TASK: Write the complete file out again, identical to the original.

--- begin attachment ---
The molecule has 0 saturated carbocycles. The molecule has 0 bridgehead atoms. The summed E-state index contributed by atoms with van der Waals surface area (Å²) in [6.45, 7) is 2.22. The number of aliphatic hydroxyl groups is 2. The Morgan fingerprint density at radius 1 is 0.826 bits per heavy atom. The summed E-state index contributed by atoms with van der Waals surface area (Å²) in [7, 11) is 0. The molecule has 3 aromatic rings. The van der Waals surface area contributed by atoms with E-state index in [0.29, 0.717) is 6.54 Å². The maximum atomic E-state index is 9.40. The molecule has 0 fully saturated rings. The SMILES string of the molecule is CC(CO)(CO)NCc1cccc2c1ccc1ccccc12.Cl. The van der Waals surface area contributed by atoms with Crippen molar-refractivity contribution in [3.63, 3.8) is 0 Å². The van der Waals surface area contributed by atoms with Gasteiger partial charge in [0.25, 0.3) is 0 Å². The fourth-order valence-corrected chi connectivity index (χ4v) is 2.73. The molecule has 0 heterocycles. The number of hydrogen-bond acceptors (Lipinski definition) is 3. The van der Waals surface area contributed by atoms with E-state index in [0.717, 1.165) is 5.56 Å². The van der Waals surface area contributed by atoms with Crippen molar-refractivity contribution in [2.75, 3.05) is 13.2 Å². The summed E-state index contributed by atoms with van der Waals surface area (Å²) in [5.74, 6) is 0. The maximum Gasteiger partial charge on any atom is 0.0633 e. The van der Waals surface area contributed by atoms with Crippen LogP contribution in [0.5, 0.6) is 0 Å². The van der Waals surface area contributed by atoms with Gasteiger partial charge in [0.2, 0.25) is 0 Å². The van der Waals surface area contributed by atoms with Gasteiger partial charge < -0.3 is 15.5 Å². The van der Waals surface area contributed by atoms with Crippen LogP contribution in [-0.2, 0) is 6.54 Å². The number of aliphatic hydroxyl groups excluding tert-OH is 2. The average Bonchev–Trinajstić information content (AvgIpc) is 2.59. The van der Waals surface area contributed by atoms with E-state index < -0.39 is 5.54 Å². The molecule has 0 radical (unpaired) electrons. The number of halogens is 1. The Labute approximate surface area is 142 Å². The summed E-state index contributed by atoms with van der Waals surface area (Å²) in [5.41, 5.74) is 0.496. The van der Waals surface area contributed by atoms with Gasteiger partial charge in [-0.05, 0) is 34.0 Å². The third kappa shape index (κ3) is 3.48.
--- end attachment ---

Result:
The molecule has 0 saturated carbocycles. The molecule has 0 bridgehead atoms. The summed E-state index contributed by atoms with van der Waals surface area (Å²) in [6.45, 7) is 2.22. The number of aliphatic hydroxyl groups is 2. The Morgan fingerprint density at radius 1 is 0.826 bits per heavy atom. The summed E-state index contributed by atoms with van der Waals surface area (Å²) in [7, 11) is 0. The molecule has 3 aromatic rings. The van der Waals surface area contributed by atoms with E-state index in [0.29, 0.717) is 6.54 Å². The maximum atomic E-state index is 9.40. The molecule has 0 fully saturated rings. The SMILES string of the molecule is CC(CO)(CO)NCc1cccc2c1ccc1ccccc12.Cl. The van der Waals surface area contributed by atoms with Crippen molar-refractivity contribution in [3.63, 3.8) is 0 Å². The van der Waals surface area contributed by atoms with Gasteiger partial charge in [0.25, 0.3) is 0 Å². The fourth-order valence-corrected chi connectivity index (χ4v) is 2.73. The molecule has 0 heterocycles. The number of hydrogen-bond acceptors (Lipinski definition) is 3. The van der Waals surface area contributed by atoms with E-state index in [0.717, 1.165) is 5.56 Å². The van der Waals surface area contributed by atoms with Crippen molar-refractivity contribution in [2.75, 3.05) is 13.2 Å². The summed E-state index contributed by atoms with van der Waals surface area (Å²) in [5.74, 6) is 0. The maximum Gasteiger partial charge on any atom is 0.0633 e. The van der Waals surface area contributed by atoms with Crippen LogP contribution in [0.5, 0.6) is 0 Å². The van der Waals surface area contributed by atoms with Gasteiger partial charge in [0.2, 0.25) is 0 Å². The van der Waals surface area contributed by atoms with Gasteiger partial charge < -0.3 is 15.5 Å². The van der Waals surface area contributed by atoms with Crippen LogP contribution in [-0.2, 0) is 6.54 Å². The number of aliphatic hydroxyl groups excluding tert-OH is 2. The average Bonchev–Trinajstić information content (AvgIpc) is 2.59. The van der Waals surface area contributed by atoms with E-state index < -0.39 is 5.54 Å². The molecule has 0 radical (unpaired) electrons. The number of halogens is 1. The Labute approximate surface area is 142 Å². The summed E-state index contributed by atoms with van der Waals surface area (Å²) in [5.41, 5.74) is 0.496. The van der Waals surface area contributed by atoms with Gasteiger partial charge in [-0.05, 0) is 34.0 Å². The third kappa shape index (κ3) is 3.48.